Suicide rate among employed higher than jobless: NCRB report
Rashi Aditi Ghosh/Zee Research Group
It is often believed that economic instability and unemployment may push men and women towards committing suicide. The general perception, however, seems to be wrong. As per the latest National Crime Records Bureau-2012 (NCRB) report, jobless men and women are less likely to commit suicide than their salaried and self-employed counterparts.
A Zee Research Group analysis of the NCRB report reveals that the suicide rate amongst employed people is higher compared to housewives, service professionals, students, retired and unemployed persons.
While 38.7 per cent of self employed people committed suicides in 2012, 7.4 per cent unemployed people took the extreme step to end their lives in 2012. Similarly, while 12.5 per cent people in service committed suicide in 2012, the figure stands at 0.7 per cent for retired people in 2012. Private sector employees in service category and farmers within the self employed section recorded highest suicidal deaths during 2012.
As matter of fact, suicidal deaths within the service and self employment category was recorded highest within people belonging to 30-44 years of age group. This supposedly indicates higher competition in the employment sector for middle aged persons. While 14 per cent self employed people within the 30-44 years of age group committed suicide in 2012, five per cent people in service killed themselves in 2012.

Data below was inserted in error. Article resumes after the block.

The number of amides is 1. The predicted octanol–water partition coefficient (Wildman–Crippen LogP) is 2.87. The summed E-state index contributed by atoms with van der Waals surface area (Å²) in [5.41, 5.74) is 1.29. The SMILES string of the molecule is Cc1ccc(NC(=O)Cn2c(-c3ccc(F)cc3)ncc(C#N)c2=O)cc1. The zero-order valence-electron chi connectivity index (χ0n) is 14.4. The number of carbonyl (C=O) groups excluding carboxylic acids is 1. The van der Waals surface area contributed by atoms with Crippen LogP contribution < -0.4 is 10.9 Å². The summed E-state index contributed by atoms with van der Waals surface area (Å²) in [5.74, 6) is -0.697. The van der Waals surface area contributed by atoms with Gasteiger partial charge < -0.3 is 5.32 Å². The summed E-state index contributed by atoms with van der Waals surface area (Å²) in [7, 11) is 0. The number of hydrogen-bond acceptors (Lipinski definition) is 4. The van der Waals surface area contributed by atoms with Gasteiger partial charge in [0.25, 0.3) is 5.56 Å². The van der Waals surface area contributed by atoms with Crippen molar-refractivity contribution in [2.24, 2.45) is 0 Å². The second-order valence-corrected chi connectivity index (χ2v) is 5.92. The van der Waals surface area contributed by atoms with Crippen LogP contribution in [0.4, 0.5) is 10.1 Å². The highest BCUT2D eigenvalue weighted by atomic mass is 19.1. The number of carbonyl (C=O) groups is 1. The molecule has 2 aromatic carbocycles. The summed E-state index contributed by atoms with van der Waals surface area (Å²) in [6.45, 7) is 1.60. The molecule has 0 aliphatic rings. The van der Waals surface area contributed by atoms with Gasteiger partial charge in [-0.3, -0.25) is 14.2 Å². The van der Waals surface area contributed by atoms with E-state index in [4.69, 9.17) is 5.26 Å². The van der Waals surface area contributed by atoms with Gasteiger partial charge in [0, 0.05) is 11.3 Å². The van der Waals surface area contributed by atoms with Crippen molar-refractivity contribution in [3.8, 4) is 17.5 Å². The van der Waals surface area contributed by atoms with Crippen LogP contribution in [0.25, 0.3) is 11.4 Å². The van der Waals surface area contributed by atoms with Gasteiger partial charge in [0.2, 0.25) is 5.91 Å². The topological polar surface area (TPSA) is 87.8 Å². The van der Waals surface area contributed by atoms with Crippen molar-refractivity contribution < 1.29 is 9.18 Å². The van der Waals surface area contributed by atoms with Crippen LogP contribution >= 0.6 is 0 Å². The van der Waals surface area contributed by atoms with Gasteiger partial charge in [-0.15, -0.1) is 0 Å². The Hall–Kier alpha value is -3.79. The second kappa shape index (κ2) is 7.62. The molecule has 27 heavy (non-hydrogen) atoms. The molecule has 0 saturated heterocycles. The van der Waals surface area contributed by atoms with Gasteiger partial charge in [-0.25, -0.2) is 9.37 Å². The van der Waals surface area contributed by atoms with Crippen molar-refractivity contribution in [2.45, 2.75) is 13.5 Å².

Reasoning excessive pressure and competition in the job market for increasing number of suicides amongst employed people, Ripan Sippy, a clinical psychologist from Delhi said, “Office politics, hectic lifestyle, professional competitions and increasing standard of living are giving rise to social isolation amongst employed people in India. When you lack social bonds and leisure your mental imbalance forces you to kill yourself and end all the complications from your life. “
NCRB further reveals that more men in comparison to women in all the above mentioned categories have ended their lives during 2012.
Giving a scientific reason for the rising number of male suicides, Dr Sameer Malhotra, the head of mental health department at Max Hospital (Delhi) said, “Lifestyle pressures, exacerbated by financial inadequacies, force men to commit suicide.”
The disparity within men and women in suicidal deaths was found highest in self –employment category. While 50 per cent self employed men killed themselves in 2012, just 16.7 per cent self employed women killed themselves in 2012.
Reasons Dr Malhotra at Max (Delhi), “Men lack social support and thus can’t vent their feelings. It’s true that the level of depression in men may be lesser than women, but isolation and loneliness in men leads them to opt for lethal ways for a solution in comparison to women.”
However, the number of suicides in all the above mentioned categories (excluding self employed and retired ones ) have registered a fall in 2012 over the previous year.
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